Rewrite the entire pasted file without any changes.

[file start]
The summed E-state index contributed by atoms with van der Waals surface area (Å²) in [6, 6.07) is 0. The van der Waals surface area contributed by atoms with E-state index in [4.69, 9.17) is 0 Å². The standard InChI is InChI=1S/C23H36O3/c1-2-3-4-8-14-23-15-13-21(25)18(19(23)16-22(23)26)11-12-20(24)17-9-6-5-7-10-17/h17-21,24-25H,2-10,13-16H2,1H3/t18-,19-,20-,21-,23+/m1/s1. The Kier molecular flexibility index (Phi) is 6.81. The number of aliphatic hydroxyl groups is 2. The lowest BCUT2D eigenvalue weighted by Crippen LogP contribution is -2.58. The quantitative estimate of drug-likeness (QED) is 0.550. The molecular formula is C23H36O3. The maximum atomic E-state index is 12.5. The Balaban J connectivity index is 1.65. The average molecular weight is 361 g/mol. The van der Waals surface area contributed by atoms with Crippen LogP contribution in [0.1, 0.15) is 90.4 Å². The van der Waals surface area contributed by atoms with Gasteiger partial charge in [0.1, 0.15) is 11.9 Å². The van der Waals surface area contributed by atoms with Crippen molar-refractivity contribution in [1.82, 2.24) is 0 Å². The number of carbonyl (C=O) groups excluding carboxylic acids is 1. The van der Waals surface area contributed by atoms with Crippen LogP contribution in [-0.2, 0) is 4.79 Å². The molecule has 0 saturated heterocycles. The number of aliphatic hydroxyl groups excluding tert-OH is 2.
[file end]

The summed E-state index contributed by atoms with van der Waals surface area (Å²) in [6, 6.07) is 0. The van der Waals surface area contributed by atoms with E-state index in [4.69, 9.17) is 0 Å². The standard InChI is InChI=1S/C23H36O3/c1-2-3-4-8-14-23-15-13-21(25)18(19(23)16-22(23)26)11-12-20(24)17-9-6-5-7-10-17/h17-21,24-25H,2-10,13-16H2,1H3/t18-,19-,20-,21-,23+/m1/s1. The Kier molecular flexibility index (Phi) is 6.81. The number of aliphatic hydroxyl groups is 2. The lowest BCUT2D eigenvalue weighted by Crippen LogP contribution is -2.58. The quantitative estimate of drug-likeness (QED) is 0.550. The molecular formula is C23H36O3. The maximum atomic E-state index is 12.5. The Balaban J connectivity index is 1.65. The average molecular weight is 361 g/mol. The van der Waals surface area contributed by atoms with Crippen LogP contribution in [0.1, 0.15) is 90.4 Å². The van der Waals surface area contributed by atoms with Gasteiger partial charge in [0.1, 0.15) is 11.9 Å². The van der Waals surface area contributed by atoms with Crippen molar-refractivity contribution in [1.82, 2.24) is 0 Å². The number of carbonyl (C=O) groups excluding carboxylic acids is 1. The van der Waals surface area contributed by atoms with Crippen LogP contribution in [-0.2, 0) is 4.79 Å². The molecule has 0 saturated heterocycles. The number of aliphatic hydroxyl groups excluding tert-OH is 2.